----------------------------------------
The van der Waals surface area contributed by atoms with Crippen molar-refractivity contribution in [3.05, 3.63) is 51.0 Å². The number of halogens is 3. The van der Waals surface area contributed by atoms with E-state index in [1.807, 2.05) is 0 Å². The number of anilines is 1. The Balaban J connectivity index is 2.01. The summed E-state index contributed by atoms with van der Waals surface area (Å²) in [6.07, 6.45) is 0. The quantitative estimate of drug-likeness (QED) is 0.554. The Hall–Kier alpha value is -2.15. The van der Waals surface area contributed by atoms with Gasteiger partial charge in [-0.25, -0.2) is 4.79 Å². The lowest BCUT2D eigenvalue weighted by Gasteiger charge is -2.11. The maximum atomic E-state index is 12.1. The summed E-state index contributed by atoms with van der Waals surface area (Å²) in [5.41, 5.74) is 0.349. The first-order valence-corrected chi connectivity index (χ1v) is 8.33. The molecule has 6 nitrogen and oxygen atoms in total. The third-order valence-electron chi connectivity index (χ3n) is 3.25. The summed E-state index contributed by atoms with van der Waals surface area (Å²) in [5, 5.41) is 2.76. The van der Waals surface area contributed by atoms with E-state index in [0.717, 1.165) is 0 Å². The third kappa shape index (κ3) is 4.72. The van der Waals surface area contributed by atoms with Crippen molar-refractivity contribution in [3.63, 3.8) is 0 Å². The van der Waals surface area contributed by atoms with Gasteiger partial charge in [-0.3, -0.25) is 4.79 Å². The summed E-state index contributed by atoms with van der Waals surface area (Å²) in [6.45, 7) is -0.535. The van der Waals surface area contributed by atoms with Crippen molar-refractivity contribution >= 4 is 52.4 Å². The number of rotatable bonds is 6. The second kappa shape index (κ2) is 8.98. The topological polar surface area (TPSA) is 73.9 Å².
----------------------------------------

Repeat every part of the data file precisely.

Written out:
The van der Waals surface area contributed by atoms with Crippen molar-refractivity contribution in [3.05, 3.63) is 51.0 Å². The number of halogens is 3. The van der Waals surface area contributed by atoms with E-state index in [1.807, 2.05) is 0 Å². The number of anilines is 1. The Balaban J connectivity index is 2.01. The summed E-state index contributed by atoms with van der Waals surface area (Å²) in [6.07, 6.45) is 0. The quantitative estimate of drug-likeness (QED) is 0.554. The Hall–Kier alpha value is -2.15. The van der Waals surface area contributed by atoms with Gasteiger partial charge in [-0.25, -0.2) is 4.79 Å². The lowest BCUT2D eigenvalue weighted by Gasteiger charge is -2.11. The maximum atomic E-state index is 12.1. The summed E-state index contributed by atoms with van der Waals surface area (Å²) in [5.41, 5.74) is 0.349. The first-order valence-corrected chi connectivity index (χ1v) is 8.33. The molecule has 6 nitrogen and oxygen atoms in total. The third-order valence-electron chi connectivity index (χ3n) is 3.25. The summed E-state index contributed by atoms with van der Waals surface area (Å²) in [5, 5.41) is 2.76. The van der Waals surface area contributed by atoms with E-state index in [0.717, 1.165) is 0 Å². The third kappa shape index (κ3) is 4.72. The van der Waals surface area contributed by atoms with Crippen molar-refractivity contribution in [3.63, 3.8) is 0 Å². The van der Waals surface area contributed by atoms with Gasteiger partial charge in [-0.3, -0.25) is 4.79 Å². The summed E-state index contributed by atoms with van der Waals surface area (Å²) in [6.45, 7) is -0.535. The van der Waals surface area contributed by atoms with Crippen molar-refractivity contribution >= 4 is 52.4 Å². The number of rotatable bonds is 6. The second kappa shape index (κ2) is 8.98. The topological polar surface area (TPSA) is 73.9 Å².